As in most scenarios involving the IRS, there’s a hard deadline to meet or further trouble ensues. And this trouble comes in the form of the merchant processor being legally required to immediately begin withholding 28% of the daily gross deposits and sending them directly to the IRS, and in certain states a mandatory state withholding as well. These withholdings will continue every day until the discrepancy is rectified. To make matters worse, even after the information is corrected, the business isn’t eligible to get their involuntary withholdings back until filing their next tax return. So, for example, money taken in 2018, won’t be returned until after tax filings in 2019. Plus, those funds will be designated for payment towards any money owed in taxes for that year.

Now, it may seem there’s ample opportunity for this mistake to be found and fixed, which is true. However, is it even worth the risk, especially given how easily avoidable it is in the first place? All that’s required is that you pay close attention to important details. And maybe just double-checking tax returns or tax creation documentation to confirm the exact legal business name and TIN that’s on file with the IRS? Considering the fragile cash flow of most startup businesses, an unplanned, involuntary withholding of a few thousand dollars is one of the very last problems a practice needs to face.

Here’s one other thing to keep in mind. Typically, when it gets to the point of daily involuntary withholdings, it’s due to a buildup of other small oversights and miscommunications, either by the doctor or by another party, such as their bank. For example, there have been situations where the Legal Entity name and Tax ID was incorrectly provided by the bank as part of the bank verification letter. Compounding this, there are examples of when b-notices weren’t received because of incorrect mailing addresses on file. Combine these two items with the lack of timely and consistent reconciling of the merchant account batches and deposits, and it’s not unfathomable for this to go undetected before it’s too late. 28% (or more) of the daily deposits can add up quickly, and lead to real-life instances of doctors being out $30,000 to $40,000 before this is discovered. Remember, the practice does not instantly get the money back once the information is corrected and verified. Depending on how long until the next tax season, this could be months or even a year.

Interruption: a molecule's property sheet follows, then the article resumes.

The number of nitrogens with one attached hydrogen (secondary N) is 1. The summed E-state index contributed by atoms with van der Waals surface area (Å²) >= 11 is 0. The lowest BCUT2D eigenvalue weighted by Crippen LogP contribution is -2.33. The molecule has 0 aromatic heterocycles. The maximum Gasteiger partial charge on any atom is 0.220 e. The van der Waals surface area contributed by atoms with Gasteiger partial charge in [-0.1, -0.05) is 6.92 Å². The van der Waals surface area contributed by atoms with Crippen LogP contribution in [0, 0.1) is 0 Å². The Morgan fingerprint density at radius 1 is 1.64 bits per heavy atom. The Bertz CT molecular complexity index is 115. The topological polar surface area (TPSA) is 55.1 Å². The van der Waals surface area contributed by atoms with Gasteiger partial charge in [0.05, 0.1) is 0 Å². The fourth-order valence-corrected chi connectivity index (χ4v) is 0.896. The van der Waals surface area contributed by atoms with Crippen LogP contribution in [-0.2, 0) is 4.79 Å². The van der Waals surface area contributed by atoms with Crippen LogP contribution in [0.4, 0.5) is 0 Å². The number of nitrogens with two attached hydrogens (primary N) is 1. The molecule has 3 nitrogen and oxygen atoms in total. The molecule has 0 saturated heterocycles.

One final note: A special focus was put on startup dental practices because they need to go through the initial setup process with a merchant company – which is the point at which these mistakes usually happen. If an established practice has been using the same merchant service for several years, chances are that everything they have on file is accurate. However, all the same warnings and recommended attention to detail apply to any practice during the transition to a different merchant service provider.

The bottom line…
It’s often small mistakes that can snowball quickly into potentially crushing situations.


Alex Sadusky currently serves as the Chief Executive Officer of Dental Card Services Alliance, LLC, an organization he co-founded in 2009. Dental Card Services Alliance is the exclusive credit card processing services provider of the AGD Exclusive Benefits program and has numerous other endorsements, alliances, and associations.

Prior to resuming the role as the CEO of Dental Card Services, Mr. Sadusky was Vice President Office of the CEO for Dentsply Sirona, the world’s largest dental consumable and equipment provider. In his previous roles with Dentsply Sirona, Mr. Sadusky was responsible for corporate strategy and business development, specialty markets, and strategic projects.

Prior to joining legacy Sirona Dental, Mr. Sadusky spent over 15 years of experience in investment banking, venture capital, private equity, management consulting and corporate business development.